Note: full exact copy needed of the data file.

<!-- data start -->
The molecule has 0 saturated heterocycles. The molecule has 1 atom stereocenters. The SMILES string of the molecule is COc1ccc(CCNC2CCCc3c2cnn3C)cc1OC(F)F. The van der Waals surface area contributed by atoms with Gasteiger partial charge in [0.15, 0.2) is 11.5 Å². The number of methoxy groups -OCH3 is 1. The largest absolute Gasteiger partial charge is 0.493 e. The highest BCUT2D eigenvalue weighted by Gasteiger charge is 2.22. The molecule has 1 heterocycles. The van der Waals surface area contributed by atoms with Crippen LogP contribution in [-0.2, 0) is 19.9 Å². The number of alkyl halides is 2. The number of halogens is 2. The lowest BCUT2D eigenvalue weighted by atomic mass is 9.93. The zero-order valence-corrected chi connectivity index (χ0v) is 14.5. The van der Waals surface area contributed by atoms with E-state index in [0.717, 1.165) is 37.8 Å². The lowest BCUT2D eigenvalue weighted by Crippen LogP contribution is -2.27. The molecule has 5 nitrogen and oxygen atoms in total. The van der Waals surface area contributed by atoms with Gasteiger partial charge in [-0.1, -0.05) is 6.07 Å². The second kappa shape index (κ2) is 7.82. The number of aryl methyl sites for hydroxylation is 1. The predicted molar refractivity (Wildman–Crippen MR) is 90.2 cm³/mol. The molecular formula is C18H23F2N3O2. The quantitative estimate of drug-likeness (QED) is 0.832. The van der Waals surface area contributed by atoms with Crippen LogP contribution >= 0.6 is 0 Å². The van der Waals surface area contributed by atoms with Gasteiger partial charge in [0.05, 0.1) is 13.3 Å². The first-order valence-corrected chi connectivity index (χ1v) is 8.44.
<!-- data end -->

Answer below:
The molecule has 0 saturated heterocycles. The molecule has 1 atom stereocenters. The SMILES string of the molecule is COc1ccc(CCNC2CCCc3c2cnn3C)cc1OC(F)F. The van der Waals surface area contributed by atoms with Gasteiger partial charge in [0.15, 0.2) is 11.5 Å². The number of methoxy groups -OCH3 is 1. The largest absolute Gasteiger partial charge is 0.493 e. The highest BCUT2D eigenvalue weighted by Gasteiger charge is 2.22. The molecule has 1 heterocycles. The van der Waals surface area contributed by atoms with Crippen LogP contribution in [-0.2, 0) is 19.9 Å². The number of alkyl halides is 2. The number of halogens is 2. The lowest BCUT2D eigenvalue weighted by atomic mass is 9.93. The zero-order valence-corrected chi connectivity index (χ0v) is 14.5. The van der Waals surface area contributed by atoms with E-state index in [0.717, 1.165) is 37.8 Å². The lowest BCUT2D eigenvalue weighted by Crippen LogP contribution is -2.27. The molecule has 5 nitrogen and oxygen atoms in total. The van der Waals surface area contributed by atoms with Gasteiger partial charge in [-0.1, -0.05) is 6.07 Å². The second kappa shape index (κ2) is 7.82. The number of aryl methyl sites for hydroxylation is 1. The predicted molar refractivity (Wildman–Crippen MR) is 90.2 cm³/mol. The molecular formula is C18H23F2N3O2. The quantitative estimate of drug-likeness (QED) is 0.832. The van der Waals surface area contributed by atoms with Crippen LogP contribution >= 0.6 is 0 Å². The van der Waals surface area contributed by atoms with Gasteiger partial charge in [0.05, 0.1) is 13.3 Å². The first-order valence-corrected chi connectivity index (χ1v) is 8.44.